The justices of the Indiana Supreme Court have revised the sentence of a Daviess County man with a history of mental illness who was convicted of burglary, drawing on the dissent of Indiana Court of Appeals Judge Paul Mathias, who advocated for treatment for offenders who are mentally ill.
In Anthony J. Wampler v. State of Indiana, 14S05-1701-CR-37, Anthony Wampler, who has a history of psychiatric problems and hospitalizations, began making unusual attempts to interact with K.S., a former classmate, in the spring of 2014.
Then in June 2014, Wampler removed the window screen in K.S.’s laundry room, entered the house, watched him sleep, took a beer, photocopied a quote from his refrigerator and left him a note reading, “I love you. Sorry about the screen. There are too many as it is.” When K.S. called the police, officers questioned Wampler, who explained his obsession by saying K.S. was a “portrait in the flesh.”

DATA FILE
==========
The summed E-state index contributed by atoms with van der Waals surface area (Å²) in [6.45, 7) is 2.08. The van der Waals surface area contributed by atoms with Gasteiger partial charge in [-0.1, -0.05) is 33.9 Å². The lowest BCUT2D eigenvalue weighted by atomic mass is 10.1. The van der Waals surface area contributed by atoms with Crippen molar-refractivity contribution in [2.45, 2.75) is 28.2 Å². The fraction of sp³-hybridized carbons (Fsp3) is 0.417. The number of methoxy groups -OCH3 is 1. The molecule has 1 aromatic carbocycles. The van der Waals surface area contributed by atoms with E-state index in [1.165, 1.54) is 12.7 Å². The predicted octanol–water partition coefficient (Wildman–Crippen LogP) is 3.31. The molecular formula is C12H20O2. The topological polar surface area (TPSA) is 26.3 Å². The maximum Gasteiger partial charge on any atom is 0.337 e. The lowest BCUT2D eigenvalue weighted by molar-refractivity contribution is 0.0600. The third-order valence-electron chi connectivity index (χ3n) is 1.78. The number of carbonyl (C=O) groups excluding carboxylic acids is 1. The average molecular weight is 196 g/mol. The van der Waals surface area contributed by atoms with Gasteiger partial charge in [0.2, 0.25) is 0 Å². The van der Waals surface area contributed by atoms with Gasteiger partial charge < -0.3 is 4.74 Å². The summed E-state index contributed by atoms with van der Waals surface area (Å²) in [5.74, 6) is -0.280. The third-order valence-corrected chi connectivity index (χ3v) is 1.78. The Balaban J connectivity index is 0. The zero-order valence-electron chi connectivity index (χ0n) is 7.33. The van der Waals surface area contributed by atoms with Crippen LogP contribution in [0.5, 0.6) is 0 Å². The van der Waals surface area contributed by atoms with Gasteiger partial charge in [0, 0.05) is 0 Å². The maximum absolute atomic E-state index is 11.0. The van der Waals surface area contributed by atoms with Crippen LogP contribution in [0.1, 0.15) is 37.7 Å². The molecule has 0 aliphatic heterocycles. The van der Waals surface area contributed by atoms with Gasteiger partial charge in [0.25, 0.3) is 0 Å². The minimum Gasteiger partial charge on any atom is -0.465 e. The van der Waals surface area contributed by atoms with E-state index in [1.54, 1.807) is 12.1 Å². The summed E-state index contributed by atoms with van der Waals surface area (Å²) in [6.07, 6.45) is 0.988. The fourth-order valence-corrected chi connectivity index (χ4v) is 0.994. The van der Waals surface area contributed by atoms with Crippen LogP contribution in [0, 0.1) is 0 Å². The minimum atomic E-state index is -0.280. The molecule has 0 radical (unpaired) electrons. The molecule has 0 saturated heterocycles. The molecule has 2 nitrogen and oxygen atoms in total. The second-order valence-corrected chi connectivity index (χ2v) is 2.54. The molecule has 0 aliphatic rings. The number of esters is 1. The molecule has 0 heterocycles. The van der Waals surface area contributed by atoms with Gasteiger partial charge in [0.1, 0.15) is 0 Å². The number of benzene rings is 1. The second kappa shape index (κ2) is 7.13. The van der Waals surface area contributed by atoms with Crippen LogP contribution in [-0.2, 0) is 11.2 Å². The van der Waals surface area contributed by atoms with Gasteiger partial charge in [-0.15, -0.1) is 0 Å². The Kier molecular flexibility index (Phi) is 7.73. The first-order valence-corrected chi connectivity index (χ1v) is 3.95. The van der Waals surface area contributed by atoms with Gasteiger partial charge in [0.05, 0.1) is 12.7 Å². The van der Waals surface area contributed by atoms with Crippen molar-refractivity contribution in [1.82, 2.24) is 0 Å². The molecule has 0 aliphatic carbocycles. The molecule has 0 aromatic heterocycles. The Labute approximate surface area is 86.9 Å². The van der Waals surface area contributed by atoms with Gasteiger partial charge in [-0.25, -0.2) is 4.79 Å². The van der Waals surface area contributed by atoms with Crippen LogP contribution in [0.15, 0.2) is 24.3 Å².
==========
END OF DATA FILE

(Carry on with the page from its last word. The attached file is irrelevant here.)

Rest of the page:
After receiving treatment in order to be competent to stand trial, Wampler was convicted of two counts of Class B felony burglary and was adjudicated a habitual offender. The Daviess Superior Court sentenced him to concurrent 18-year terms on the burglary convictions, enhanced by 15 years for the habitual offender adjudication, for an aggregate of 33 years.
Wampler appealed and the Indiana Court of Appeals affirmed his sentence, with Judge Paul Mathias noting in his dissent that “the most important issue in this case is the clear failure, yet again, of our criminal justice system to adequately and properly respond to and treat those with mental health issues.” Mathias further wrote that a more appropriate result in the case would have been to find Wampler guilty but mentally ill in order to provide him with mandatory evaluation and treatment.
Calling Mathias’ dissent “insightful” in a per curiam opinion Wednesday, the justices used Indiana Appellate Rule 7(B) as its authority to find Wampler’s sentence inappropriate and revise the sentence to concurrent six year terms on the burglary charges, with an additional 10 years for the habitual offender adjudication.
However, the justices affirmed all other aspects of the Indiana Court of Appeal’s opinion and remanded the case to the trial court to enter a revised sentencing order.